I completely disagree with this! From a comedic perspective, Parks & Rec is just about perfectly pitched to differentiate itself from the Office, 30 Rock, and Community. From a social perspective, you've got it completely backward: Parks & Rec gives viewers a warm, fuzzy feeling about local government and a positive impression of community involvement, while deriding civic narrow-mindedness and NIMBY selfishness.

Basically, if your thesis were correct, the Arthurian legend would have been bad PR for the British monarchy.

deepomega (#1,720)

@DoctorDisaster: It's West Wing-y not because of any sort of "realism" about politics, but because everyone on the show actually wants to get shit done, even the political opponents. (Except Ron, obviously.)

The lowered stakes and increased tweeness of the show did make season 3 a bit less satisfying for me, but I think the writers are making these choices because the show has become less about politics and more about the characters that have been developed, just like 30 Rock used to make a lot more reference to the content and production of TGS, which is way more in the background now. Also, like other people are saying, I think this mainly bothers you because you are such a policy wonk. I have a hard time seeing how the representation of government in P&R could actually be bad for real democracy in any significant way.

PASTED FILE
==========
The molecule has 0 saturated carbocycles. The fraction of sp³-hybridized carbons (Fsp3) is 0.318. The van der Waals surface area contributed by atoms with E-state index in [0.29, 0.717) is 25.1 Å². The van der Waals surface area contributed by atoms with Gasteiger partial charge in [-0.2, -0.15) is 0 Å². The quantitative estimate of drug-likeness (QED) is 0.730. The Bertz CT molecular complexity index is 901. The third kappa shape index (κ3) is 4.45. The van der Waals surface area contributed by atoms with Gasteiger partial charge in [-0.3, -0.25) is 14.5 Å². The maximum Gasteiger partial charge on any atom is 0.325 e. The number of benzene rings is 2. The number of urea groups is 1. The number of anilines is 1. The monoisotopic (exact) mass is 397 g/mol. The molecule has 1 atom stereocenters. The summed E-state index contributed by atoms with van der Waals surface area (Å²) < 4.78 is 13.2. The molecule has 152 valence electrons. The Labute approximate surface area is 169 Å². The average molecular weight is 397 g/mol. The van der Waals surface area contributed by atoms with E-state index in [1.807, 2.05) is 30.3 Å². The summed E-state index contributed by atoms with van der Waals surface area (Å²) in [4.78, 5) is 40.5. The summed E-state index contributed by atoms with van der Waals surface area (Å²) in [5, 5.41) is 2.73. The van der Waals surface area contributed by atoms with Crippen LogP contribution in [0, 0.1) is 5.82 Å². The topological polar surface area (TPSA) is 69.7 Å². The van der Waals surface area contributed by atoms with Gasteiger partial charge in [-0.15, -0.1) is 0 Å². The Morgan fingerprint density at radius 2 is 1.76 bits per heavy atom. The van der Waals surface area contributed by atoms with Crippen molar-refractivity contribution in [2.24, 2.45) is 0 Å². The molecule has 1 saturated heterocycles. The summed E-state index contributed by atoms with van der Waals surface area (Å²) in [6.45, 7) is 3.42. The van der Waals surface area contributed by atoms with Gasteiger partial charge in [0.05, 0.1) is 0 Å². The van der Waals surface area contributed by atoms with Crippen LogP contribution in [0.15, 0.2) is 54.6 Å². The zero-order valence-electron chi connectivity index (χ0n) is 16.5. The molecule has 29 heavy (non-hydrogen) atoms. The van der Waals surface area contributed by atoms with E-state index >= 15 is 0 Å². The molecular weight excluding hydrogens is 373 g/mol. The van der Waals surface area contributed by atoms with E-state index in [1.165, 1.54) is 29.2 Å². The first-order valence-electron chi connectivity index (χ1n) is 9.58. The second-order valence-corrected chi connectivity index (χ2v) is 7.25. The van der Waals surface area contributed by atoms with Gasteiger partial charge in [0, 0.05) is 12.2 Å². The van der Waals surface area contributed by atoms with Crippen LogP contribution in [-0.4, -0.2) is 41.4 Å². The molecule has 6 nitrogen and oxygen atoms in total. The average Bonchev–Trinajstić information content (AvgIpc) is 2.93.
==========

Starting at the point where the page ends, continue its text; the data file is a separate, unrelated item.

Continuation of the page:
La Cieca (#1,110)

@Saelan Twerdy@facebook It's a standard progression in any sitcom, or let's say any quality sitcom, that the stories derive less and less from situation and more and more from character. Take The Mary Tyler Moore Show, where the emphasis shifted from Mary's proto-feminist mini-struggles in the WGN newsroom to stuff like the ongoing love/hate banter between Sue Ann and Murray, or Georgette's patient efforts to make Ted act like an adult. The "situation" becomes a pretext, basically a reason to bring the characters together. (I believe Linda Bloodworth-Thomason once said that the whole point of Designing Women was to bring four southern women into a room where they could sit and talk. The design firm just provided that venue.)